have never seen the streets and business plazas of Hong Kong so empty.
Fortunately, thanks to cell phones, loitering does not look nearly as suspicious
as it used to. Despite his awkwardness, Leonard To will indeed be able to closely
shadow the man he believes might be responsible for his wife’s murder in Dax
Phelan’s English language HK production, Jasmine
screens as part of the 2015 Asian American International Film Festival in New York.
is very definitely not over his wife’s death yet, but the Hong Kong police have
apparently moved on. As a result of his debilitating grief, he lost his job and
his waterfront apartment. However, just when he starts looking to restart his
career, he observes a mysterious figure placing flowers on his wife’s grave.
When he subsequently follows the strange man to the site of his wife’s murder,
he assumes this must be the guilt-ridden killer.
plenty of time on his hands, To manages to find a way to snoop through his
suspect’s luxury flat. He also starts tailing the unnamed man’s girlfriend, Anna,
a model struggling to jumpstart her acting career. Only Grace, an understanding
family friend, still finds time to see him, but even she is alarmed by his
increasingly erratic behavior.
Jasmine is definitely what
you would call a slow-burner. It is also a “big twist” kind of film, springing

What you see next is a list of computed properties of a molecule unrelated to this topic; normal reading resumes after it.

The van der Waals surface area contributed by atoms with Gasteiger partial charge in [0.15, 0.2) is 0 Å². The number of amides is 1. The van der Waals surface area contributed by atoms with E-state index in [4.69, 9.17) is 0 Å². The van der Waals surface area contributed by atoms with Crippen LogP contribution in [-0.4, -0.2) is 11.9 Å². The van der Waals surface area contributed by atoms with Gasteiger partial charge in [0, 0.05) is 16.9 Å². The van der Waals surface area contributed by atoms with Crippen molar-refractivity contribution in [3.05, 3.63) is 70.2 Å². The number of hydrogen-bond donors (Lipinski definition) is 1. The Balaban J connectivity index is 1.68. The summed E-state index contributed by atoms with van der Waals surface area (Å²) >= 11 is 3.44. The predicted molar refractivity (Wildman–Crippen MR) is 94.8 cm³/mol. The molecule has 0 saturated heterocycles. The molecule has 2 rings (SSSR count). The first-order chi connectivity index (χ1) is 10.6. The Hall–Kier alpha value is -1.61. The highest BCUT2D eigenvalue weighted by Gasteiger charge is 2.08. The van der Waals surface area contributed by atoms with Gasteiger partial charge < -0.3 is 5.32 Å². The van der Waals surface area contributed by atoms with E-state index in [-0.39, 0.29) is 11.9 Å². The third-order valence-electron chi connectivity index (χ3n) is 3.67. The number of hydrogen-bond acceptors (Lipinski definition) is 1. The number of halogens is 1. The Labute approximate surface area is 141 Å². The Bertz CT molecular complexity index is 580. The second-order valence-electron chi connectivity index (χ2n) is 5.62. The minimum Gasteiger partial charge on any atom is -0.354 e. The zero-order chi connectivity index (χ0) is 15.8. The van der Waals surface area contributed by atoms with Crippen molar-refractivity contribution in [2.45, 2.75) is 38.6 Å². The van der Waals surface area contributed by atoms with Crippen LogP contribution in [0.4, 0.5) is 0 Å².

a third act revelation that will radically alter the audience’s perception of
everything that preceded it. You can never re-watch Jasmine with the same mindset, but it would be interesting to revisit
each scene in a different light.
Tobin is pretty darned extraordinary as To, personifying twitchy, clammy
pathos. He keeps us deeply unsettled, while closely guarding the film’s
secrets. It is almost a one-man show, but Sarah Lian and Eugenia Yuan (daughter
of the great Cheng Pei-pei and former U.S. Olympian) add considerable human
depth and emotional heft to the film as Anna and Grace, respectively. Byron
Mann has little to do except obliviously lead To through Hong Kong, but he has
the perfect presence for the role, honed by a number prior villainous big
screen turns. Grace Huang (star of producer
Jennifer Thym’s dynamite short film Bloodtraffick)
also briefly appears as Jasmine To, but you might miss it if you blink at an inopportune
is a dark, tightly disciplined thriller, occupying
the space where film noir and existential angst overlap. Phelan pulls off some
impressive misdirection, while cinematographer Guy Livneh gives the proceedings
an eerily cool sheen. Recommended for fans of psychological suspense, Jasmine screens this Thursday (7/30) at
the Village East, as part of this year’s AAIFF.
Labels: AAIFF '15, Eugenia Yuan, Hong Kong Cinema, Psychological Thrillers